Caption: Fishing isn’t just about catching fish, it’s a great way to relax and forget about some of those worries that everyday life can bring.

West Coast/Manukau Fishing Report

Fishing is likely to be fairly consistent through spring and early summer so rather than repeat my last report without the benefit of doing much fishing to back things up, I’ll mention a little about rigs and set ups that I’ve found successful over the years. It’s been pretty miserable weather after all!

I often mention a strayline rig in my writing, in its simplest form it is just a hook or two tied onto the end of your mainline. With a pilchard attached it will cast very well on light gear but will only really be effective on surface feeding fish or in shallow water. Rigged like that it is extremely effective on kahawai. I use a strayline rig often in the harbour for trevally, gurnard, snapper and kahawai where I usually tie a 20lb trace directly to my mainline with a sinker sliding down onto the hook. I use just enough lead to reach the bottom so this rig is best used when there is little current and usually in shallow water with small baits.

For deeper water or in strong currents I prefer a two hook dropper rig for both the harbour and the coast. You can buy commercially made flasher rigs which are effectively a dressed up dropper rig and they are very effective also. For gurnard and trevally fishing I’ll generally use 4/0 recurve hooks, for snapper7/0 or bigger. Dropper rigs are very effective when fished correctly. Use plenty of weight, keep the line as tight as you can without lifting the sinker off the bottom and most importantly rig your baits so they don’t spin in the current. If using recurve hooks, don’t strike the bites, instead let the fish chew a little then lift the rod slowly but firmly while winding the reel. I only ever put the hook through the bait once as these hooks aren’t effective when choked with bait. All going well your hook up rates should be very high following those guidelines.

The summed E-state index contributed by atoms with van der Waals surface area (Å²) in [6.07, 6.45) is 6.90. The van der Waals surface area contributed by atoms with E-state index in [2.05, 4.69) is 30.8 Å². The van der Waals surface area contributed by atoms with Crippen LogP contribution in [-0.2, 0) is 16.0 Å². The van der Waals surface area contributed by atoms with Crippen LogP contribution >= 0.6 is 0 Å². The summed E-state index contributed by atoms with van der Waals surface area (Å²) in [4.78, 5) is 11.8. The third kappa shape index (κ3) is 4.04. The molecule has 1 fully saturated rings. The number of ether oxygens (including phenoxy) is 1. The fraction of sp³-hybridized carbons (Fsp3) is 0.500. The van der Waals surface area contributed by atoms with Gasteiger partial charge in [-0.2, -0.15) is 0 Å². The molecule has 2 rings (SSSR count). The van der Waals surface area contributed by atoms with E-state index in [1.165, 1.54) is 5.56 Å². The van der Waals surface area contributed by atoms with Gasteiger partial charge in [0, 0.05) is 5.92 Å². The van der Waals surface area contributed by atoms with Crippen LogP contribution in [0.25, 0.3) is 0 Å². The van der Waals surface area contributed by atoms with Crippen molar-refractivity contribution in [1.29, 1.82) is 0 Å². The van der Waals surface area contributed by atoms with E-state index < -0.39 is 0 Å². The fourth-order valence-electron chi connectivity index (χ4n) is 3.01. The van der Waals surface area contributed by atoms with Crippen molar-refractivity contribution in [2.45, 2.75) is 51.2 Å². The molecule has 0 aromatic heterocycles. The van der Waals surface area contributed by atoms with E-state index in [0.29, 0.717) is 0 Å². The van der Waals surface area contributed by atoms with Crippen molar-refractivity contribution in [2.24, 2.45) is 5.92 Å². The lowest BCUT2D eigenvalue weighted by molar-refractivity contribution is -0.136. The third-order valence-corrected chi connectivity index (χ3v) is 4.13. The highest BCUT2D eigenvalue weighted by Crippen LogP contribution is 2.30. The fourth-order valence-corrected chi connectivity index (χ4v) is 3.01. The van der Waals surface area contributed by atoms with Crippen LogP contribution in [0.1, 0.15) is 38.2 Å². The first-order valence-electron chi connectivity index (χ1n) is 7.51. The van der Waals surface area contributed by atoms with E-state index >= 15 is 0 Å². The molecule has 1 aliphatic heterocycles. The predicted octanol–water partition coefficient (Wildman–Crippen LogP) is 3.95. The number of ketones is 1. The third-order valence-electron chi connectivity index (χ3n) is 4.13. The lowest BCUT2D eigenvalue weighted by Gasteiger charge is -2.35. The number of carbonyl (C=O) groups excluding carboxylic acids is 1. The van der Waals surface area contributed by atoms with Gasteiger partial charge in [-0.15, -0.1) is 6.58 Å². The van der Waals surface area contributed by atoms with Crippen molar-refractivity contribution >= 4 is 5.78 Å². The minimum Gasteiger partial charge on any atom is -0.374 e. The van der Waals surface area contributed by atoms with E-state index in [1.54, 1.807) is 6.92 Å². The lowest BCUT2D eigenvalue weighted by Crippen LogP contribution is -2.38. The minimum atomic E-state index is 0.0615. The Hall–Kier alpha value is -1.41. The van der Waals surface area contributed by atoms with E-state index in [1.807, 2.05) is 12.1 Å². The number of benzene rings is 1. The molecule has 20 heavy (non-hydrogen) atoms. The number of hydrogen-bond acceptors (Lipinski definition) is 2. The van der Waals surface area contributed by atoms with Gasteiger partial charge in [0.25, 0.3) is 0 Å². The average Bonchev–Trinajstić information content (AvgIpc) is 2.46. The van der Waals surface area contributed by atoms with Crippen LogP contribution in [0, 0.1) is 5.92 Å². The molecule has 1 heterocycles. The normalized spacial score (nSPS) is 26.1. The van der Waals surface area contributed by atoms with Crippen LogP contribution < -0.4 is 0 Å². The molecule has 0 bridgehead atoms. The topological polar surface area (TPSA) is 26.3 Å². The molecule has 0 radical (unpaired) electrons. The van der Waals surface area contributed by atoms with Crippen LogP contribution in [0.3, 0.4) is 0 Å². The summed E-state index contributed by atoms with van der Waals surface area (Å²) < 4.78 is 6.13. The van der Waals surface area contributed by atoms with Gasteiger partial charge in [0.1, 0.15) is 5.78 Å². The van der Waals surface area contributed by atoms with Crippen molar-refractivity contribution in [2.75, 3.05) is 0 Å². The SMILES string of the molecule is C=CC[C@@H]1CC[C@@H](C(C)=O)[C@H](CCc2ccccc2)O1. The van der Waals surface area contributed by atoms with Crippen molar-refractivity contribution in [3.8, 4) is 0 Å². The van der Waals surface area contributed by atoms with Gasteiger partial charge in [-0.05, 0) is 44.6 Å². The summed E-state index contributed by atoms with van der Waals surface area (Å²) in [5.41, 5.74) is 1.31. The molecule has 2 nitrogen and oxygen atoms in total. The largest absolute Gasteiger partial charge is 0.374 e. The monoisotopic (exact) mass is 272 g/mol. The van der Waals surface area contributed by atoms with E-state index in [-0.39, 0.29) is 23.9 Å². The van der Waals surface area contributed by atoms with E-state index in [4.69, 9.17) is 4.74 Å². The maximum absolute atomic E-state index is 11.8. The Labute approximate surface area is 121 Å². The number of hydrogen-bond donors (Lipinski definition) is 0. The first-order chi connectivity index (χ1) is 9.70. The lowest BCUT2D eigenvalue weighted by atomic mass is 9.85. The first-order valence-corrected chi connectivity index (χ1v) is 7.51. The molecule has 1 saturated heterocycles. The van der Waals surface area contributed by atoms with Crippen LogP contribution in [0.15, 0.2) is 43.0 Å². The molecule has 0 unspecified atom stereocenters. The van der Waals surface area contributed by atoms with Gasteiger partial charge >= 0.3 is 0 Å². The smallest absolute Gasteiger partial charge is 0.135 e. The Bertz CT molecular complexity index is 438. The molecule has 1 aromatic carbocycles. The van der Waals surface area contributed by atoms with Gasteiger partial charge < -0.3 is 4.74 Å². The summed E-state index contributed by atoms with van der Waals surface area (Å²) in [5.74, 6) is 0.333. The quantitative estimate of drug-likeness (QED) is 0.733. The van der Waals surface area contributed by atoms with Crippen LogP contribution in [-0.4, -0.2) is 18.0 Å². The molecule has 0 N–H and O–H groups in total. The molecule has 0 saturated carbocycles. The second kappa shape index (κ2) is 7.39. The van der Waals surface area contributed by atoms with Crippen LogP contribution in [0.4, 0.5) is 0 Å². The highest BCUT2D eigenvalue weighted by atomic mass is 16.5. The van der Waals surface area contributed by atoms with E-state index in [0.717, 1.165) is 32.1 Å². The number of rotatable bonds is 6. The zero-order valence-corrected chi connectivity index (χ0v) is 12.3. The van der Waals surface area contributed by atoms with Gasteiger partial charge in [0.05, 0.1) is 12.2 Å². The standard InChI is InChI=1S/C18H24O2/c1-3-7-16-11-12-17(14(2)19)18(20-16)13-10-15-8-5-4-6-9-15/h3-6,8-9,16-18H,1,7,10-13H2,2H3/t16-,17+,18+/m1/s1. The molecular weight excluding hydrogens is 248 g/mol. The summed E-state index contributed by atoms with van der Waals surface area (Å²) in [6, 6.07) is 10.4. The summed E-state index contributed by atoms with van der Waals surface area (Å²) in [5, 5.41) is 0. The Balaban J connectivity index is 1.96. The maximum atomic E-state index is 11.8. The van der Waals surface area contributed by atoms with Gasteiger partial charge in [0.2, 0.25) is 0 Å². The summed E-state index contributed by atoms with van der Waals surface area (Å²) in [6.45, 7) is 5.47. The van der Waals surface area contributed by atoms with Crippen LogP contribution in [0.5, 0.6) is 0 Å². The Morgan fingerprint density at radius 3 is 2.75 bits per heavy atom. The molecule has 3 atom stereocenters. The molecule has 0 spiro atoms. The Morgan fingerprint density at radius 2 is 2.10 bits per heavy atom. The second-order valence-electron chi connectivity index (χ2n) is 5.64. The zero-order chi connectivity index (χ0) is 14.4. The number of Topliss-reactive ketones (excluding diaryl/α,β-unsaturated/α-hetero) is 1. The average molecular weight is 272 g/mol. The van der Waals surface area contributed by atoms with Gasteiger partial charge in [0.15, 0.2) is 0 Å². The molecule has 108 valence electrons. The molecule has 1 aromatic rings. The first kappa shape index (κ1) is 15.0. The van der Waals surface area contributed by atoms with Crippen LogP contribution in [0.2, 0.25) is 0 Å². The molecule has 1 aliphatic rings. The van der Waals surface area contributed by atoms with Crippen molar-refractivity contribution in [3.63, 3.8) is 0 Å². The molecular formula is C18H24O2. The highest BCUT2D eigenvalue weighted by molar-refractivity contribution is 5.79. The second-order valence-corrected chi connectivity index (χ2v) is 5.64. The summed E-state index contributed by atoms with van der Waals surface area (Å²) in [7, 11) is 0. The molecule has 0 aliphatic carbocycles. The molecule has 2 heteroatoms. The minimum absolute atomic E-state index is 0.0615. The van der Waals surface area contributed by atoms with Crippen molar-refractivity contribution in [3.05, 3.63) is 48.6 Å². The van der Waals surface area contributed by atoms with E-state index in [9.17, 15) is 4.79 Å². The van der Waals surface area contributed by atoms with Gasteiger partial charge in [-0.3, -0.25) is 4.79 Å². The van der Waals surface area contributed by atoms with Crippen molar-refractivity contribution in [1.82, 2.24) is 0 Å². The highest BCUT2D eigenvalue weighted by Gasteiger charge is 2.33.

Caption:  Jigs and lures are another option to bait fishing but they work more effectively outside of the harbour—possibly something to do with water clarity. This gurnard was caught in 60m and snapper were all over the jigs as well.

I also use a running rig in high current areas. That involves having a sinker running down onto a swivel and for snapper I will choose a 60lb trace of around one metre long with an 8/0 hook tied to the end. The trick once again is to use a bait that is streamlined so it won’t spin.

In my opinion, after choosing your fishing location, the next most important factor for maximising your chances of a good catch is to pay attention to the finer details of tying your rig and attaching the bait. I rate that as more important than choice of bait for example. It’s the detail that often makes all the difference between catching or not.
Take care,